TRENTON – Legislation sponsored by Senator M. Teresa Ruiz to help develop appropriate models and guidance for school districts to identify gifted and talented English Language Learner (ELL) students through their performance was approved today by the Senate Education Committee.
The bill, S-2808, would require the commissioner of the Department of Education to develop guidance for school districts on identifying English Language Learners who are gifted and talented in order to match them with programs that will help them achieve to their fullest capabilities and provide guidelines on appropriate identification methods that may help reduce the underrepresentation of ELLs in gifted and talented programs in grades kindergarten through 12 in an effort to reduce underrepresentation of this student population.
“Children deserve to be challenged academically every day and to learn to their fullest potential. In many cases the students of the English Language Learners program are not considered for the gifted and talented program because they cannot verbally express themselves or do so at the same level as their peers. This legislation seeks to give the opportunity to English language learners to benefit from the program regardless of their fluency in the English language,” said Senator Ruiz, Chair of the Senate Education Committee. “It will give those who have very high intellectual abilities the opportunity that those currently in the gifted and talented program have to develop their abilities and make use of them.”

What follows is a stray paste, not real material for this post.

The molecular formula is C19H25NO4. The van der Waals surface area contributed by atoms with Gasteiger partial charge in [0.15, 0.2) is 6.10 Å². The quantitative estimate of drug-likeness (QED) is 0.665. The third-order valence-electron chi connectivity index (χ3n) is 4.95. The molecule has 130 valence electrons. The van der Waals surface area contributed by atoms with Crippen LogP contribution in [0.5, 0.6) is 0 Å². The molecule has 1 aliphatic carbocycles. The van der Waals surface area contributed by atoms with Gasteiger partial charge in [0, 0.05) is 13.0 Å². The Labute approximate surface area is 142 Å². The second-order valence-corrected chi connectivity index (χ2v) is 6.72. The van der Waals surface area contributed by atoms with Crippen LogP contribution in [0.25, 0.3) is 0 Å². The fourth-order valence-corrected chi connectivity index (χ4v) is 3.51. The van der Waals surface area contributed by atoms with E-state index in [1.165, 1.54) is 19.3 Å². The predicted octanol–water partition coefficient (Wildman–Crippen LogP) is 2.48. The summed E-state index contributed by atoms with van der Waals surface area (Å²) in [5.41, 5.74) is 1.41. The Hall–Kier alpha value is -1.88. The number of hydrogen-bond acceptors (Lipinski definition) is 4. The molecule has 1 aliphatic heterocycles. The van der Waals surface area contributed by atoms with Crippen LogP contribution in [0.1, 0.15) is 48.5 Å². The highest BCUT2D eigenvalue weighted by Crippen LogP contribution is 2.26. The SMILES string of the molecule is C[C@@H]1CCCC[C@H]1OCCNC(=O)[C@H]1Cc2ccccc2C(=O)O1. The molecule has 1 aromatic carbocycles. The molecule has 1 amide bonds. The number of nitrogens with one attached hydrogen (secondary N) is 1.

Under the bill, the guidance would include information on recognizing and addressing potential challenges in the process of identifying gifted English language learners; the use of multiple methods and measures in assessing the eligibility of English language learners for gifted and talented programs; and the importance of professional development and collaboration among teachers in the identification process, including teachers of English language learner programs, teachers of gifted and talented programs and general classroom teachers.
In the U.S. there are roughly 3 million students who are identified as gifted. New Jersey had no data available in the National Association for Gifted Children’s report State of the States in Gifted Education on the number of gifted and talented students or ELL gifted and talented students. The report also found that “the degree of attention needed” for the “inclusion of underrepresented students in gifted education” which include ELLs was “in need.”In addition the report found that there was no State-mandated training or professional development requirements on identification of gifted and talented students in general.
The bill was approved by the Senate Education Committee with a vote of 4-0 and next goes to the full Senate for consideration.